Kenneth V. Young’s Untitled,1968 features the colorful floating orb imagery for which he was known. Kaleidoscopic concentrations of brilliant colors effloresce out to the edges of the painting, and produce a stark yet harmonious dichotomy between the unprimed canvas and the colorful acrylic.
While Untitled presents irresistible orchestrations of color, there is a softness to the forms and an alluring fluidity in how they integrate with each other and, as a whole, the canvas itself. There are no heavy-handed dollops of impasto, no combative clashes of paint, but instead a congruous and deliberate amalgamation of color and form; more akin to the blossoming of a flower or a nocturnal celestial display, than to any human conceit or affair. Young achieved this delicate palette and coherent elegance of form by pouring watered-down paint onto the raw canvas, so as to produce a stained effect. This staining method is characteristic of many other color school artists, and in particular Young’s peer and friend, Sam Gilliam. Like Morris Louis, Young would spread his canvases on the floor to apply the dripping paint.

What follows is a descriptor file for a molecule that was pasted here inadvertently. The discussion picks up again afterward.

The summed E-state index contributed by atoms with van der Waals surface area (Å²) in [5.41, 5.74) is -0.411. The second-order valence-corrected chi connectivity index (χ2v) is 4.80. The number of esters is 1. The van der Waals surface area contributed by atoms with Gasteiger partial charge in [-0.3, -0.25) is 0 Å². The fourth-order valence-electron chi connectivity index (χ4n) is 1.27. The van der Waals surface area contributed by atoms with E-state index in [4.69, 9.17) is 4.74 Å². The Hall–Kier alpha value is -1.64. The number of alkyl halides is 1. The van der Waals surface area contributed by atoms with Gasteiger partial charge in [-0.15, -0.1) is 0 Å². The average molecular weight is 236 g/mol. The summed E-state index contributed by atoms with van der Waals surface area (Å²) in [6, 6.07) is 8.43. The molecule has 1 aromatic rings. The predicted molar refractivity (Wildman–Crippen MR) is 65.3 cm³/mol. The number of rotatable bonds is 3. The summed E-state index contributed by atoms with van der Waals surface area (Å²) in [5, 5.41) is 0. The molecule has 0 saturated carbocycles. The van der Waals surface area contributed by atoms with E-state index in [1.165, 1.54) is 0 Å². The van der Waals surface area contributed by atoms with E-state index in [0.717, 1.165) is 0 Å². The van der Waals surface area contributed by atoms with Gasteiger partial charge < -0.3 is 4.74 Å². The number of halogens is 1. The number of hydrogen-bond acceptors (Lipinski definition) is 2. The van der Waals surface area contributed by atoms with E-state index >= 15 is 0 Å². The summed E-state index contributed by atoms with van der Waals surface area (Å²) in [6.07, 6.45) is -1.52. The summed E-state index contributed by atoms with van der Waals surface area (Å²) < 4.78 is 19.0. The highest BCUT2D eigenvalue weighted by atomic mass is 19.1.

His melodious compositions are always balanced, no color or brushstroke vies for attention with another; like nature, all of the work’s components function in concert with each other. Young’s seamless melding together of colors and shapes transform his paintings from collections of individual expressions into singular images. From a human perspective, nature appears as an anarchic violent battle between competing species, but from a scientific perspective it becomes clear that nature is in fact a perfect communion of life and matter. His works can be found in a number of institutions including, the National Gallery of Art, Washington D.C., Pérez Art Museum Miami, Miami, and the Carl & Marilynn Thoma Foundation, Santa Fe.